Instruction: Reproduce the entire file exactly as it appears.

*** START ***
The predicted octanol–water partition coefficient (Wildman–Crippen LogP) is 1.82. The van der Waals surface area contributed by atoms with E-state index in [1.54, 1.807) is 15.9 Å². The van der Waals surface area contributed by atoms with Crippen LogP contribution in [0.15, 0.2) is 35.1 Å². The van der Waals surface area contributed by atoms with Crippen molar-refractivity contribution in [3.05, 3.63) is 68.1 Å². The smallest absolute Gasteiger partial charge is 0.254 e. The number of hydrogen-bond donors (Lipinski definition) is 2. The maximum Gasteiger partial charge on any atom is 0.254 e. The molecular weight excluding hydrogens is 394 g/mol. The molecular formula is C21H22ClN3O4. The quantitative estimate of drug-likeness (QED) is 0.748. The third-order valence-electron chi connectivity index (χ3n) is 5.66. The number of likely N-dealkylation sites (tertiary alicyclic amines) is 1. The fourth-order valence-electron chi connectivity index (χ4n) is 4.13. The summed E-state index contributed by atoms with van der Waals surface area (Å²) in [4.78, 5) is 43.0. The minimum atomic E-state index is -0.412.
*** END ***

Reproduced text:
The predicted octanol–water partition coefficient (Wildman–Crippen LogP) is 1.82. The van der Waals surface area contributed by atoms with E-state index in [1.54, 1.807) is 15.9 Å². The van der Waals surface area contributed by atoms with Crippen LogP contribution in [0.15, 0.2) is 35.1 Å². The van der Waals surface area contributed by atoms with Crippen molar-refractivity contribution in [3.05, 3.63) is 68.1 Å². The smallest absolute Gasteiger partial charge is 0.254 e. The number of hydrogen-bond donors (Lipinski definition) is 2. The maximum Gasteiger partial charge on any atom is 0.254 e. The molecular weight excluding hydrogens is 394 g/mol. The molecular formula is C21H22ClN3O4. The quantitative estimate of drug-likeness (QED) is 0.748. The third-order valence-electron chi connectivity index (χ3n) is 5.66. The number of likely N-dealkylation sites (tertiary alicyclic amines) is 1. The fourth-order valence-electron chi connectivity index (χ4n) is 4.13. The summed E-state index contributed by atoms with van der Waals surface area (Å²) in [4.78, 5) is 43.0. The minimum atomic E-state index is -0.412.